Leaves on branches that bear no fruit or future,
malnourished waiting to fail and die.
The leaves shake as if nervous with a gentle breeze.
The branches sway as a large feather
to the white clouds above.
Clearing a passage to the sky
so I can finally rest in pieces .
After the ten workshops had ended there was pile of images, words, paper and fabric that needed to be brought together somehow but from the outset of the project, the work produced was always driven by the individual. No set rules meant that each person could respond to the themes however they wished with the guidance of Juliet Lockhart. The finished pieces differed in size, content and execution as a consequence; an important metaphor for people so often defined amorphously when in fact they are as unique as any other societal group. Ruth Gillan, the project manager took inspiration from a photograph of a ward in St Audry’s when it was first opened.
A replica of part of the room divider shown in the photograph was commissioned with the idea that the panes of glass would be replaced by a series of fabric panels.
A series of sewing workshops took place in the splendid dining room in Abbot’s Hall.
The various pieces of text and images were stitched, appliqued and embroidered before being joined together as crazy patchwork. Crazy patchwork uses irregular piece of fabric combined to create a haphazard design. Crazy patchwork is usually embellished with embroidery, as well as buttons, lace and ribbons. It is extremely creative and free flowing and so fitted in with the ethos behind the artwork.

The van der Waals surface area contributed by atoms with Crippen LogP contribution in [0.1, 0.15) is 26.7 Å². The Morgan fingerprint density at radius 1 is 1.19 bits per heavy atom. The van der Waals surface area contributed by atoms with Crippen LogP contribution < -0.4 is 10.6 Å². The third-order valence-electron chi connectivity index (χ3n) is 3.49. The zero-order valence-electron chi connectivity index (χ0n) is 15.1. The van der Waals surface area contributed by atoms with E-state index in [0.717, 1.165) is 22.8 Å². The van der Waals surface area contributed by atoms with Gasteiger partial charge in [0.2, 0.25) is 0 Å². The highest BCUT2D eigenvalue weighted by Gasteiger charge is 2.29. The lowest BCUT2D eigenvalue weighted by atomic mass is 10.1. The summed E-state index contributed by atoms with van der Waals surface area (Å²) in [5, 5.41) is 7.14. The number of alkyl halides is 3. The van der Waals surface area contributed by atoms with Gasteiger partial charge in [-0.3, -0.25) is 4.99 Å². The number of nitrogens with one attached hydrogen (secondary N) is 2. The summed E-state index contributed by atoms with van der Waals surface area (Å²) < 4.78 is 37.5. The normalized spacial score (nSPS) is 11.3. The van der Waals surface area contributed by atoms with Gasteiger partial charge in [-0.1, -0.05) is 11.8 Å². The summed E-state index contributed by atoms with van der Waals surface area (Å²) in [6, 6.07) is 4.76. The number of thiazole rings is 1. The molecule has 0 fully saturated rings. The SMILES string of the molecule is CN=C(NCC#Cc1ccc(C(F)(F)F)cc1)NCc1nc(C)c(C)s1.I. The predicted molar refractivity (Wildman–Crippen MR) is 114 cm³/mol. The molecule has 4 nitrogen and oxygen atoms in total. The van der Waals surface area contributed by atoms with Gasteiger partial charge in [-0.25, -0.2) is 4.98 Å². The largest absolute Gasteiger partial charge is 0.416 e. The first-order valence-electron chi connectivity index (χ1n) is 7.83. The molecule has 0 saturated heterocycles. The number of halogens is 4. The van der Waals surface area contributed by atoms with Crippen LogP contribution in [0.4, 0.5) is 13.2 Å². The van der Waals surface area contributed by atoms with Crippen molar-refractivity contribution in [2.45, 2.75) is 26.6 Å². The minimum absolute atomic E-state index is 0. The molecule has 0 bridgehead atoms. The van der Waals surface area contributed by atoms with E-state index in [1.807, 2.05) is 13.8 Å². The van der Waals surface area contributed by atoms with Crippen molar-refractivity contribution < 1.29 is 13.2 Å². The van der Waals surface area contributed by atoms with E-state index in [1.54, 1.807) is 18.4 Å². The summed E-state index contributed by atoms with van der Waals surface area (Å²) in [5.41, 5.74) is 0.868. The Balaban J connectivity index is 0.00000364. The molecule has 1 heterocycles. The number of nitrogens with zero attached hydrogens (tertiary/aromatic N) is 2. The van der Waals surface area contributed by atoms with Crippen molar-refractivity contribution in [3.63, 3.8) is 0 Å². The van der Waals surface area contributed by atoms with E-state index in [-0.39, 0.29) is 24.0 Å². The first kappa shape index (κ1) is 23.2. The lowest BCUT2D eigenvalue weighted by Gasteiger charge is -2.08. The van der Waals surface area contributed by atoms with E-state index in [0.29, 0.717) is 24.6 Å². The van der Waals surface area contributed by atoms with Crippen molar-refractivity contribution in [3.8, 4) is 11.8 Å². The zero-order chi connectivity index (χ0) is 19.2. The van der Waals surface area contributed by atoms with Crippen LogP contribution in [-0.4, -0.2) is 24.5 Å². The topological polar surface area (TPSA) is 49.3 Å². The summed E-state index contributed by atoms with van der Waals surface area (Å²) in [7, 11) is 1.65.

Many of the panels were worked on by more than one person. Pieces of fabric were passed around for someone to stitch words on, someone else to add a border and someone else to embroider. Some of the pieces went home to be worked on and some to Woodlands, the mental health unit at Ipswich Hospital. Fabric and threads were confined to a blue palette to create unity.
Finally the crazy patchwork was mounted onto wooden frames and fixed into the wooden door frame.
Juliet Lockhart worked on the second artwork to be installed. Ruth Gillan had sourced an original metal hospital screen, the kind that was used to provide a modicum of privacy in a crowded ward.
She began her research by visiting the Suffolk Records Office to look at some of the old 19th century admissions records from St Audry’s. On some of the pages staff had clipped photographs of patients.
Juliet wanted to give these patients a presence in the collection at the Museum. She used two of these images to create shadow figures, which she cut out of muslin and bonded onto a muslin panel.
Further inspiration was a comment made by a participant during one of the creative writing workshops.
‘I would like labels in life to become a thing of the past’
Juliet made white labels and printed them with a variety of diagnoses and slang words connected with mental health. Some of these were sourced from the admissions records, others more up to date.
The aim of this artwork was to stimulate a discussion around the use of labels. She asked a series of questions, Should a label define who we are? Who creates these labels and why? Do we treat people differently if we know that they are labeled as having a mental illness? Does a label such as ‘schizophrenic’ or ‘psychotic’ actually provide help to a person? Do we know what that label means or do we just take a guess? Does that label undermine the humanity of a person? Do labels become our identity? Are labels positive or negative? Do we try to see the person behind the label? Should labels become a thing of the past?
The artwork seen and text reproduced in this report were created by Juliet Lockhart, Melissa, J.A.M., Richard and Fred.
Thanks go to Comic Relief for funding this project.